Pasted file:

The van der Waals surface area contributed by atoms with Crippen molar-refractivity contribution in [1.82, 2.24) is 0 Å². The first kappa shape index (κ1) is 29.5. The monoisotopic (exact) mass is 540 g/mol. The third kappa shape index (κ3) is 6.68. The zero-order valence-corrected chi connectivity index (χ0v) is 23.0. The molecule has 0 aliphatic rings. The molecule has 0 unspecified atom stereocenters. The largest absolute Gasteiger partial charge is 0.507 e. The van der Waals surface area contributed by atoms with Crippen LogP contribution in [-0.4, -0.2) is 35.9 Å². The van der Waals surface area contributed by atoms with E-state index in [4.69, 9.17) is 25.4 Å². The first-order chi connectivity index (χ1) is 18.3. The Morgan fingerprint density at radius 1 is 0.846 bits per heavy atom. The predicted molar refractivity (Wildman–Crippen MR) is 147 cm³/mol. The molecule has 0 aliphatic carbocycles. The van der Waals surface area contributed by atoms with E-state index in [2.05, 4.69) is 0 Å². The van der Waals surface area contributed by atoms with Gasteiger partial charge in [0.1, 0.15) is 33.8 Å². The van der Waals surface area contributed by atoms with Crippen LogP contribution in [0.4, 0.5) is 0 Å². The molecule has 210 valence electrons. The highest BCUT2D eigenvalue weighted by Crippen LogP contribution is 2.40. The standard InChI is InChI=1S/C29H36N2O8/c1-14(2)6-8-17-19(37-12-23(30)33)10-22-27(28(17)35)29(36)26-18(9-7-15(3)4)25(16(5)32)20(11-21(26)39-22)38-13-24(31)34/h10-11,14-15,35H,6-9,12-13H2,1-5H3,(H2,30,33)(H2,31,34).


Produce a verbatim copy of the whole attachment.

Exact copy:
The van der Waals surface area contributed by atoms with Crippen molar-refractivity contribution in [1.82, 2.24) is 0 Å². The first kappa shape index (κ1) is 29.5. The monoisotopic (exact) mass is 540 g/mol. The third kappa shape index (κ3) is 6.68. The zero-order valence-corrected chi connectivity index (χ0v) is 23.0. The molecule has 0 aliphatic rings. The molecule has 0 unspecified atom stereocenters. The largest absolute Gasteiger partial charge is 0.507 e. The van der Waals surface area contributed by atoms with Crippen LogP contribution in [-0.4, -0.2) is 35.9 Å². The van der Waals surface area contributed by atoms with E-state index in [4.69, 9.17) is 25.4 Å². The first-order chi connectivity index (χ1) is 18.3. The Morgan fingerprint density at radius 1 is 0.846 bits per heavy atom. The predicted molar refractivity (Wildman–Crippen MR) is 147 cm³/mol. The molecule has 0 aliphatic carbocycles. The van der Waals surface area contributed by atoms with E-state index in [2.05, 4.69) is 0 Å². The van der Waals surface area contributed by atoms with Gasteiger partial charge in [0.1, 0.15) is 33.8 Å². The van der Waals surface area contributed by atoms with Crippen LogP contribution in [0.4, 0.5) is 0 Å². The molecule has 210 valence electrons. The highest BCUT2D eigenvalue weighted by Crippen LogP contribution is 2.40. The standard InChI is InChI=1S/C29H36N2O8/c1-14(2)6-8-17-19(37-12-23(30)33)10-22-27(28(17)35)29(36)26-18(9-7-15(3)4)25(16(5)32)20(11-21(26)39-22)38-13-24(31)34/h10-11,14-15,35H,6-9,12-13H2,1-5H3,(H2,30,33)(H2,31,34).